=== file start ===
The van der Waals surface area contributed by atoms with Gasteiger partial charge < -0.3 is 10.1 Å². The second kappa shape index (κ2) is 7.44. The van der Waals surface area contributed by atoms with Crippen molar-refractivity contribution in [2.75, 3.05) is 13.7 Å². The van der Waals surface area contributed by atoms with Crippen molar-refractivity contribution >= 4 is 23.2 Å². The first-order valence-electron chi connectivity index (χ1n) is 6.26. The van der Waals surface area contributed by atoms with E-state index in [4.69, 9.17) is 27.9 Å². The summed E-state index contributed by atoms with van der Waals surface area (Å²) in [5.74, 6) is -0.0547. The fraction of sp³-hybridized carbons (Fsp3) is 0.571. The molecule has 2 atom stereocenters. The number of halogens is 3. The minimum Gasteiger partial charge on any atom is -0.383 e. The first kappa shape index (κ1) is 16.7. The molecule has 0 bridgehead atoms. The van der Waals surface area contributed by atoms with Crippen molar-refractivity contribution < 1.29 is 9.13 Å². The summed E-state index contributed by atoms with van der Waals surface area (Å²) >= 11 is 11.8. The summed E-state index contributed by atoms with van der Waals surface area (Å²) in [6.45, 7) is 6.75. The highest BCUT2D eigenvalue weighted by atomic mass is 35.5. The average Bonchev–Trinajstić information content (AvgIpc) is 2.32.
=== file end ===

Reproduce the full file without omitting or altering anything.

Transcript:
The van der Waals surface area contributed by atoms with Gasteiger partial charge < -0.3 is 10.1 Å². The second kappa shape index (κ2) is 7.44. The van der Waals surface area contributed by atoms with Crippen molar-refractivity contribution in [2.75, 3.05) is 13.7 Å². The van der Waals surface area contributed by atoms with Crippen molar-refractivity contribution >= 4 is 23.2 Å². The first-order valence-electron chi connectivity index (χ1n) is 6.26. The van der Waals surface area contributed by atoms with E-state index in [4.69, 9.17) is 27.9 Å². The summed E-state index contributed by atoms with van der Waals surface area (Å²) in [5.74, 6) is -0.0547. The fraction of sp³-hybridized carbons (Fsp3) is 0.571. The molecule has 2 atom stereocenters. The number of halogens is 3. The minimum Gasteiger partial charge on any atom is -0.383 e. The first kappa shape index (κ1) is 16.7. The molecule has 0 bridgehead atoms. The van der Waals surface area contributed by atoms with Crippen molar-refractivity contribution < 1.29 is 9.13 Å². The summed E-state index contributed by atoms with van der Waals surface area (Å²) >= 11 is 11.8. The summed E-state index contributed by atoms with van der Waals surface area (Å²) in [6.45, 7) is 6.75. The highest BCUT2D eigenvalue weighted by atomic mass is 35.5. The average Bonchev–Trinajstić information content (AvgIpc) is 2.32.